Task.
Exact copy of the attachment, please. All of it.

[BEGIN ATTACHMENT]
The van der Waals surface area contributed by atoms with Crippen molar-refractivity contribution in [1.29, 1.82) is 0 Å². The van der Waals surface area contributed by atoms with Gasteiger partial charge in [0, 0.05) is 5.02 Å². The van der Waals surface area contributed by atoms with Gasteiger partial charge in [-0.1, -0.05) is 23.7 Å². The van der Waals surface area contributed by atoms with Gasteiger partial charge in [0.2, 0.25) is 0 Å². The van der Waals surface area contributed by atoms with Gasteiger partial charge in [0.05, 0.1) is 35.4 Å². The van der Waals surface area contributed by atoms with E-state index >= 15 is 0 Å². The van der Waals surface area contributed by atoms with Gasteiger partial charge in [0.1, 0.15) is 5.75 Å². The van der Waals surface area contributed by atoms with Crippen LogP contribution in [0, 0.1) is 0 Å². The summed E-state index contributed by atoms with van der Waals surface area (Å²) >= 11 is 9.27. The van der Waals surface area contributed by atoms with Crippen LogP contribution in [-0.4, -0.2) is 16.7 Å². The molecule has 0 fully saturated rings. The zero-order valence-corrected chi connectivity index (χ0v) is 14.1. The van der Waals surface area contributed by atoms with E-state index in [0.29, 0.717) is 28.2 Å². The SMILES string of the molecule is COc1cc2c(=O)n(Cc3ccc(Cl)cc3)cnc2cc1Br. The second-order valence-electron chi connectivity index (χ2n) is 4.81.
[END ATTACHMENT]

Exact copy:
The van der Waals surface area contributed by atoms with Crippen molar-refractivity contribution in [1.29, 1.82) is 0 Å². The van der Waals surface area contributed by atoms with Gasteiger partial charge in [0, 0.05) is 5.02 Å². The van der Waals surface area contributed by atoms with Gasteiger partial charge in [-0.1, -0.05) is 23.7 Å². The van der Waals surface area contributed by atoms with Gasteiger partial charge in [0.2, 0.25) is 0 Å². The van der Waals surface area contributed by atoms with Gasteiger partial charge in [0.05, 0.1) is 35.4 Å². The van der Waals surface area contributed by atoms with E-state index >= 15 is 0 Å². The van der Waals surface area contributed by atoms with Gasteiger partial charge in [0.1, 0.15) is 5.75 Å². The van der Waals surface area contributed by atoms with Crippen LogP contribution in [0, 0.1) is 0 Å². The summed E-state index contributed by atoms with van der Waals surface area (Å²) >= 11 is 9.27. The van der Waals surface area contributed by atoms with Crippen LogP contribution in [-0.4, -0.2) is 16.7 Å². The molecule has 0 fully saturated rings. The zero-order valence-corrected chi connectivity index (χ0v) is 14.1. The van der Waals surface area contributed by atoms with E-state index in [0.29, 0.717) is 28.2 Å². The SMILES string of the molecule is COc1cc2c(=O)n(Cc3ccc(Cl)cc3)cnc2cc1Br. The second-order valence-electron chi connectivity index (χ2n) is 4.81.